Spanish solar energy startup SolarMente has raised €50m in debt and equity as part of a special purpose vehicle (SPV) to scale its solar panel subscription service for homes. The round was raised entirely from energy-focused Barcelona private equity firm GNE Finance and was mostly debt, according to founder and CEO Wouter Draijer, who declined to give an exact breakdown.
Y Combinator alum SolarMente joins a wave of European startups looking to ride the solar energy surge as the world looks to transition to cleaner energy sources. “We’re at the beginning of a solar revolution,” says Draijer.
SolarMente is one of a number of increasingly well-funded European startups that have cottoned onto the opportunity in the past couple of years. The sector was one of the few in European tech that raised more in 2022 than it did the previous year, picking up $2bn, according to Dealroom.
Just last month, Sunhero, another residential solar energy startup targeting the Spanish market, picked up €10m, while France’s Effy — which sells energy-saving solutions including solar panels — raised $22m from Felix Capital and Estonian solar roof startup Roofit.solar raised €6.5m. The biggest raise in 2023 has been Berlin-based Enpal’s €215m Series D in January.
SolarMente sells solar energy systems — including solar panels, energy storage, electric vehicle (EV) charging and heat pumps — to private homeowners. Solar panels currently make up 80% of its sales, with EV charging points and heat pumps the remaining 20%.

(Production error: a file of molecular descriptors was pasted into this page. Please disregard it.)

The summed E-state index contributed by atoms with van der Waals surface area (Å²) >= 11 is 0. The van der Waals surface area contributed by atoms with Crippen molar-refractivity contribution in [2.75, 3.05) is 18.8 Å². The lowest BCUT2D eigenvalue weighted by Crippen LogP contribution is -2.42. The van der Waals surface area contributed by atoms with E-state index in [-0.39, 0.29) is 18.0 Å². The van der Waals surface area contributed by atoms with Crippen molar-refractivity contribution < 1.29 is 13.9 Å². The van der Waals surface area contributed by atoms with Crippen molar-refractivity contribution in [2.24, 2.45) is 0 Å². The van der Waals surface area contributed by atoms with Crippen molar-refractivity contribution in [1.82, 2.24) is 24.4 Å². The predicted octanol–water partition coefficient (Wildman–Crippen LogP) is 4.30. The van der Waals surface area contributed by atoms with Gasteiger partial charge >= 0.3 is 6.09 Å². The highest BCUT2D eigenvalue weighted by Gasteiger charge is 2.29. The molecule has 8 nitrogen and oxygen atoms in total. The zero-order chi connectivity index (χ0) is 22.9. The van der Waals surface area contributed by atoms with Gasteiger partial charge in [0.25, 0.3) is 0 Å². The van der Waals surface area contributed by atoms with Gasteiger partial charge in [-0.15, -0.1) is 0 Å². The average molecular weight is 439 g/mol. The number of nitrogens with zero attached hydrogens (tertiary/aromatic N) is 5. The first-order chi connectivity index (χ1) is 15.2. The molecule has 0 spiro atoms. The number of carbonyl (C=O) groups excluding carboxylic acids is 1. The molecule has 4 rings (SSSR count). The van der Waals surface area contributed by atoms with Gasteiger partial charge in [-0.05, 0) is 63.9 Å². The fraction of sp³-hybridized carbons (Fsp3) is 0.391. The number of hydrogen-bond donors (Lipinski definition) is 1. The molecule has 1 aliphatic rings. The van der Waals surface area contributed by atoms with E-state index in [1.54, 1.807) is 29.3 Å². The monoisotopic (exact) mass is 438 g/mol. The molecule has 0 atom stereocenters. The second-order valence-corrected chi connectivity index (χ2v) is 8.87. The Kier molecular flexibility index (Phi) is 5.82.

The entire €50m raise will be used to scale the subscription side of the business, which currently makes up half of SolarMente’s revenue. The subscription costs €40 a month for a 20-year subscription, and if someone stops being able to pay SolarMente sells the electricity their panels create to the national grid.
The other half of SolarMente’s revenue comes from selling solar panels outright, which cost the consumer about €10k for a full installation. By the end of 2023, 80% of revenue will come from subscriptions; eventually SolarMente wants to shift entirely to subscription sales.
The majority of consumers think twice before shelling out thousands on solar panels and taking years to accrue savings can put some people off, says Draijer. “Our model means that [consumers] don’t need to even think about whether or not it makes sense because it makes sense from the first day.”
The green transition is underway — meet the startups driving it.
SolarMente is currently installing 80 solar energy systems a month in Spain — the only market it’s currently active in and one of the fastest-growing solar markets in the world. It hopes to hit 400 installations a month in the country by the end of 2023.
Draijer says the startup will expand to Portugal in the next 12 months, and has its sights set on Italy and France a little further down the line. SolarMente hit profitability last month and is also planning on raising a Series A round in the next few months.